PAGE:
Although Article 355(2) TFEU suggests that only the Association regime of Part IV TFEU applies to the OCTs, it is not excluded that EU law of more general nature which are not contained in the Association Regime apply to the OCT. For example, judges from OCTs are judges from a Member State who can ask the CJEU for a preliminary ruling on the basis of Article 267 TFEU.28 Nevertheless, the main rule stays that only the Association Regime of Part Four TFEU and the OAD applies to the OCT; material rules such as the internal market and state aid rules do not apply (see chapters 3 and 4 below).

The importance of the OAD for the definition of the legal relationship between EU rules and the law of the covered OCT suggest to take a deeper look into the decision-making process of the OAD and the role of the OCTs therein.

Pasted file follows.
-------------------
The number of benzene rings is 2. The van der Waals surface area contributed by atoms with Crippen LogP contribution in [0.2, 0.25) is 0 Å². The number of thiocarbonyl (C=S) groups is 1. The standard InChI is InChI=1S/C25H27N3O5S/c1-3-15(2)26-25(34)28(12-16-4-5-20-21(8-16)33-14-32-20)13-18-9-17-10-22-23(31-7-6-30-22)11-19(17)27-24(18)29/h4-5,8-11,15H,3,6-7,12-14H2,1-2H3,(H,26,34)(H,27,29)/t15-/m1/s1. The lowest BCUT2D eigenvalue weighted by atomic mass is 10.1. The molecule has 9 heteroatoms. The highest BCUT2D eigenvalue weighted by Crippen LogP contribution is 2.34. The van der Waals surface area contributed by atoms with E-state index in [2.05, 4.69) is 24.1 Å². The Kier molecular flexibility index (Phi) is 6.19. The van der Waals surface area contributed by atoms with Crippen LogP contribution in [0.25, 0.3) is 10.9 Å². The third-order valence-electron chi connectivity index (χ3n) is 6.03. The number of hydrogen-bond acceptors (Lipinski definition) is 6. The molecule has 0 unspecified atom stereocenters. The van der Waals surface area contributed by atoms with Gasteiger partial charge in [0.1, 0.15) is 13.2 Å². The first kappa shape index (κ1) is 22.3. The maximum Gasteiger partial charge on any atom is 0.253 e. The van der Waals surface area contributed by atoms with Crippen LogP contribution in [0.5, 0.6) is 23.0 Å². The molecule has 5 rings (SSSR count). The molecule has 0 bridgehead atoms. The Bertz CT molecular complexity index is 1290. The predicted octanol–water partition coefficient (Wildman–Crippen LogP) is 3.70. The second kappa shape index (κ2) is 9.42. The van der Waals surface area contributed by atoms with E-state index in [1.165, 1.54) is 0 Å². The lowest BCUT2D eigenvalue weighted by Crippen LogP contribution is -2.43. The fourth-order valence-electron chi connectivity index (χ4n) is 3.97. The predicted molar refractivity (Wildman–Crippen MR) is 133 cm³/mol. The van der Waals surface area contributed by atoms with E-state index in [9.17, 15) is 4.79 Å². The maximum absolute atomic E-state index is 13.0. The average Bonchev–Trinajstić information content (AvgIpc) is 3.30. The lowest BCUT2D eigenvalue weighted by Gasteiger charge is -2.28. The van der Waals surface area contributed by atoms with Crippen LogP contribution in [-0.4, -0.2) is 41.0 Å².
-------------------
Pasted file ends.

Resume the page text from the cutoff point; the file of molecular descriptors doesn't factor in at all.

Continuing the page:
Act concerning the conditions of accession of the Kingdom of Spain and the Republic of Portugal and the adjustments 24 to the Treaties of 12 June 1985 (OJ 1985, L302/23).

25 For a description of the specific secondary legislation for the OMR, cf. P. Wolfcarius, 'Les effets de l’octroi du statut de région ultrapériphérique: l’exemple de Mayotte', L'Obeservateur de Bruxelles, Nr 97, July 2014, p. 14-24.

Case 148/77 Hansen 1978 [ECR] 1787, para. 9 and 10.

26 Council Decision 2013/755/EU of 25 November 2013 on the association of the overseas countries and territories 27 with the European Union (OJ 2013, L344/1).

Joined cases C-100/89 and C-101/89, Kaefer and Procacci [1990] ECR I-4647, para. 8-10.